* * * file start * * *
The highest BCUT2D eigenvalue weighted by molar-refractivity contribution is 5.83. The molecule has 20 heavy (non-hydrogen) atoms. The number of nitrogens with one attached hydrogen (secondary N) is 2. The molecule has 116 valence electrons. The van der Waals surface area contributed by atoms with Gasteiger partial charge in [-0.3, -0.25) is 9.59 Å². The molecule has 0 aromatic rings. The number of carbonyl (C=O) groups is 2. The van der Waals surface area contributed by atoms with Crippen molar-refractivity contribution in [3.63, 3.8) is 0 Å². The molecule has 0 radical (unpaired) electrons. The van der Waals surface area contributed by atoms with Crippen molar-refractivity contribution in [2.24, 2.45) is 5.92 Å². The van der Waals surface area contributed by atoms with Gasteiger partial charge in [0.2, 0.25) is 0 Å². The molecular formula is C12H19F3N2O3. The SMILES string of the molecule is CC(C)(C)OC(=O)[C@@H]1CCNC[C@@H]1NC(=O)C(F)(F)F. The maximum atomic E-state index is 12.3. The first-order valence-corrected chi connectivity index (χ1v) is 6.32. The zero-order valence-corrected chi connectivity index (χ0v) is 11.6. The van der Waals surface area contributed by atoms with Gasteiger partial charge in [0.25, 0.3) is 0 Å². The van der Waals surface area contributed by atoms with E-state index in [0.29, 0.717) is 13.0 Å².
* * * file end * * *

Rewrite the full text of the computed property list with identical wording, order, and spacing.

The highest BCUT2D eigenvalue weighted by molar-refractivity contribution is 5.83. The molecule has 20 heavy (non-hydrogen) atoms. The number of nitrogens with one attached hydrogen (secondary N) is 2. The molecule has 116 valence electrons. The van der Waals surface area contributed by atoms with Gasteiger partial charge in [-0.3, -0.25) is 9.59 Å². The molecule has 0 aromatic rings. The number of carbonyl (C=O) groups is 2. The van der Waals surface area contributed by atoms with Crippen molar-refractivity contribution in [3.63, 3.8) is 0 Å². The molecule has 0 radical (unpaired) electrons. The van der Waals surface area contributed by atoms with Crippen molar-refractivity contribution in [2.24, 2.45) is 5.92 Å². The van der Waals surface area contributed by atoms with Gasteiger partial charge in [0.2, 0.25) is 0 Å². The molecular formula is C12H19F3N2O3. The SMILES string of the molecule is CC(C)(C)OC(=O)[C@@H]1CCNC[C@@H]1NC(=O)C(F)(F)F. The maximum atomic E-state index is 12.3. The first-order valence-corrected chi connectivity index (χ1v) is 6.32. The zero-order valence-corrected chi connectivity index (χ0v) is 11.6. The van der Waals surface area contributed by atoms with Gasteiger partial charge in [0.25, 0.3) is 0 Å². The van der Waals surface area contributed by atoms with E-state index in [0.29, 0.717) is 13.0 Å².